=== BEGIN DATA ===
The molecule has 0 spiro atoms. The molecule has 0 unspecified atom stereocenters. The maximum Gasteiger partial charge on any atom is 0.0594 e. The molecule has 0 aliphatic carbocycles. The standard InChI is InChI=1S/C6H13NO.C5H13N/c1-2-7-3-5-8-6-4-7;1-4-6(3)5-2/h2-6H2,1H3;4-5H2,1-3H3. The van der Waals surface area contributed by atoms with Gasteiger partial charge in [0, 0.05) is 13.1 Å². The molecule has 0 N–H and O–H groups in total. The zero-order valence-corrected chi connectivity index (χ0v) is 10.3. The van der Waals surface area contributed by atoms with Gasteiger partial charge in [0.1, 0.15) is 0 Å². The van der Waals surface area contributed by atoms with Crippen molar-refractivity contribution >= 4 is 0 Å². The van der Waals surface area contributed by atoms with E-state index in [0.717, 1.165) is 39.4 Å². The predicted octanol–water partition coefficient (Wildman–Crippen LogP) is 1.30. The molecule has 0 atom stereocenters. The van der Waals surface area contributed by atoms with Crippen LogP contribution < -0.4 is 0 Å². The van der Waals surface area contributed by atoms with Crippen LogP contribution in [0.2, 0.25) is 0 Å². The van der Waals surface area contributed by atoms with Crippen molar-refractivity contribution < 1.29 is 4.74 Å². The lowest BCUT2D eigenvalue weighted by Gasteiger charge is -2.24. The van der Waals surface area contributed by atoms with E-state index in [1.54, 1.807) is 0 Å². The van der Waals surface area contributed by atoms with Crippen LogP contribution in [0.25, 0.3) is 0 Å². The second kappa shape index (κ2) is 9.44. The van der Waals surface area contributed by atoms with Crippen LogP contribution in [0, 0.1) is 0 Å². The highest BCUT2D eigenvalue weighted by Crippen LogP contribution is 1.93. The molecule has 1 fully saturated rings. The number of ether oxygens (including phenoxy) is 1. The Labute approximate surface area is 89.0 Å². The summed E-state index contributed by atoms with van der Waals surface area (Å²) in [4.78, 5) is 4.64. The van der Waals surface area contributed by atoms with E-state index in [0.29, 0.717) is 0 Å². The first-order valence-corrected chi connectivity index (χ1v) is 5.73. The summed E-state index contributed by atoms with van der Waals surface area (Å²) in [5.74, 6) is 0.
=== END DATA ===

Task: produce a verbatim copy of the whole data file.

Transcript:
The molecule has 0 spiro atoms. The molecule has 0 unspecified atom stereocenters. The maximum Gasteiger partial charge on any atom is 0.0594 e. The molecule has 0 aliphatic carbocycles. The standard InChI is InChI=1S/C6H13NO.C5H13N/c1-2-7-3-5-8-6-4-7;1-4-6(3)5-2/h2-6H2,1H3;4-5H2,1-3H3. The van der Waals surface area contributed by atoms with Gasteiger partial charge in [0, 0.05) is 13.1 Å². The molecule has 0 N–H and O–H groups in total. The zero-order valence-corrected chi connectivity index (χ0v) is 10.3. The van der Waals surface area contributed by atoms with Gasteiger partial charge in [0.1, 0.15) is 0 Å². The van der Waals surface area contributed by atoms with Crippen molar-refractivity contribution >= 4 is 0 Å². The van der Waals surface area contributed by atoms with E-state index in [0.717, 1.165) is 39.4 Å². The predicted octanol–water partition coefficient (Wildman–Crippen LogP) is 1.30. The molecule has 0 atom stereocenters. The van der Waals surface area contributed by atoms with Crippen LogP contribution < -0.4 is 0 Å². The van der Waals surface area contributed by atoms with Crippen LogP contribution in [0.2, 0.25) is 0 Å². The van der Waals surface area contributed by atoms with Crippen molar-refractivity contribution < 1.29 is 4.74 Å². The lowest BCUT2D eigenvalue weighted by Gasteiger charge is -2.24. The van der Waals surface area contributed by atoms with E-state index in [1.54, 1.807) is 0 Å². The van der Waals surface area contributed by atoms with Crippen LogP contribution in [0.25, 0.3) is 0 Å². The second kappa shape index (κ2) is 9.44. The van der Waals surface area contributed by atoms with Crippen LogP contribution in [0, 0.1) is 0 Å². The highest BCUT2D eigenvalue weighted by Crippen LogP contribution is 1.93. The molecule has 1 fully saturated rings. The number of ether oxygens (including phenoxy) is 1. The Labute approximate surface area is 89.0 Å². The summed E-state index contributed by atoms with van der Waals surface area (Å²) in [4.78, 5) is 4.64. The van der Waals surface area contributed by atoms with E-state index in [0.29, 0.717) is 0 Å². The first-order valence-corrected chi connectivity index (χ1v) is 5.73. The summed E-state index contributed by atoms with van der Waals surface area (Å²) in [5.74, 6) is 0.